When lone working and in particular when lone working out of hours, the risks associated with all work activities are considered to be higher. Additionally although Campus Security provide 24/7 emergency cover, out of hours there are no fire marshals, local first aiders, hazardous spill kit teams, chemical burns advisors, experienced colleagues  or Health and Safety staff on site. Should something go wrong the victim may not be able to call for help or there may be a delay in help arriving.

Whilst the simplest way not to put yourself at risk is not to lone work out of hours, we recognise that in some instances it is unavoidable. To keep safe we ask that you comply with the University Lone Working Arrangements and Guidance - key points of which are outlined below:

  • Lone workers must have explicit permission from their Principal Investigator or line manager.
  • Only low risk laboratory work may be undertaken by lone workers and PIs / line managers should define the nature of the work.
  • An on campus lone working check list must have been completed. This checklist is an aide-memoir to assist in the production of a lone working risk assessment and safe systems of work. Use this check list to guide you through the issues that must be considered before lone working takes place and to help develop appropriate control measures.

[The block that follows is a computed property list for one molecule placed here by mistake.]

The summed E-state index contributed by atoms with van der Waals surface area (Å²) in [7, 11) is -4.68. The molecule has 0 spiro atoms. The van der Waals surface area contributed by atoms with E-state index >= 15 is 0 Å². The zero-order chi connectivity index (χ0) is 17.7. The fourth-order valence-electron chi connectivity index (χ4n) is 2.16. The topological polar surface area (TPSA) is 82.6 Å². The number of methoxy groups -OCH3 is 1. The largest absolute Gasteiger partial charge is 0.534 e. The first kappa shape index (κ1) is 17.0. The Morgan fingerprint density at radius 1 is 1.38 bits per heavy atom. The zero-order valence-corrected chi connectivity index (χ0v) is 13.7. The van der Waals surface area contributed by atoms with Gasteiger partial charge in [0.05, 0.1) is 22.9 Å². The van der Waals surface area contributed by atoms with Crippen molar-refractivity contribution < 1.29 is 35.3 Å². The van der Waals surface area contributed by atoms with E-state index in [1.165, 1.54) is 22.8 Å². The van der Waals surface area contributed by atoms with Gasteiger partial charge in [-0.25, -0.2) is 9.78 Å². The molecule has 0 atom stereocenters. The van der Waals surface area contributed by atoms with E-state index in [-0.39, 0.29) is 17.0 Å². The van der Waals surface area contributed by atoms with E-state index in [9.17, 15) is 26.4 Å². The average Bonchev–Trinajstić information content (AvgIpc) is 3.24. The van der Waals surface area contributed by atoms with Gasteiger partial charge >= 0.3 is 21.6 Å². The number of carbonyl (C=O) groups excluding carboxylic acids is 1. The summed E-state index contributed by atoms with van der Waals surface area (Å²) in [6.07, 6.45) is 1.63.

• A lone working risk assessment must be in place that has been checked and countersigned by Principal Investigator / Line Manager. It needs to consider those tasks that present a particular risk to the lone worker e.g. personal security, actions to be taken in the event of an emergency or in the event of personal injury and identify the control measures necessary to minimise the risk. 

There is additional guidance on the FBMH Lone Working web-page with a simple Dos and Don’ts list and an example lone working risk assessment with a completed check list that you can download and modify. To use   example risk assessments: ensure all of the activities have been covered, hazards identified and that control measures are at least equivalent to or better than those described and take account of your Local Rules.